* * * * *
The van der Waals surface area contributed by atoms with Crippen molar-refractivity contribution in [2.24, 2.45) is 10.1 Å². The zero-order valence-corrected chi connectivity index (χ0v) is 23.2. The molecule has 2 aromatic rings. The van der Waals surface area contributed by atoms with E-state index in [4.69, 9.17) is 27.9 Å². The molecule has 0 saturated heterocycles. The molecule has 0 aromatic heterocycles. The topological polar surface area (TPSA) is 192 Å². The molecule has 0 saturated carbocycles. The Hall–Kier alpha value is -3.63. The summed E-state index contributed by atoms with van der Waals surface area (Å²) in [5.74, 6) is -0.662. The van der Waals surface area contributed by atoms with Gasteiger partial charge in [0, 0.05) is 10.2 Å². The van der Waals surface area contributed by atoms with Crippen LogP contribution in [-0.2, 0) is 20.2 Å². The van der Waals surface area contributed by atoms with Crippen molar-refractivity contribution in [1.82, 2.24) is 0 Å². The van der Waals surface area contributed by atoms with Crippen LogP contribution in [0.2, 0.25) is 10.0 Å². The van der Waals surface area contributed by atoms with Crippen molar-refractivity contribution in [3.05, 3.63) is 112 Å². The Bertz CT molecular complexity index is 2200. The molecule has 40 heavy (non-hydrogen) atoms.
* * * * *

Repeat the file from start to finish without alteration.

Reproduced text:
The van der Waals surface area contributed by atoms with Crippen molar-refractivity contribution in [2.24, 2.45) is 10.1 Å². The zero-order valence-corrected chi connectivity index (χ0v) is 23.2. The molecule has 2 aromatic rings. The van der Waals surface area contributed by atoms with E-state index in [4.69, 9.17) is 27.9 Å². The molecule has 0 saturated heterocycles. The molecule has 0 aromatic heterocycles. The topological polar surface area (TPSA) is 192 Å². The molecule has 0 saturated carbocycles. The Hall–Kier alpha value is -3.63. The summed E-state index contributed by atoms with van der Waals surface area (Å²) in [5.74, 6) is -0.662. The van der Waals surface area contributed by atoms with Gasteiger partial charge in [0, 0.05) is 10.2 Å². The van der Waals surface area contributed by atoms with Crippen LogP contribution in [-0.2, 0) is 20.2 Å². The van der Waals surface area contributed by atoms with Crippen molar-refractivity contribution in [1.82, 2.24) is 0 Å². The van der Waals surface area contributed by atoms with Crippen LogP contribution in [0.2, 0.25) is 10.0 Å². The van der Waals surface area contributed by atoms with Crippen molar-refractivity contribution in [3.05, 3.63) is 112 Å². The Bertz CT molecular complexity index is 2200. The molecule has 40 heavy (non-hydrogen) atoms.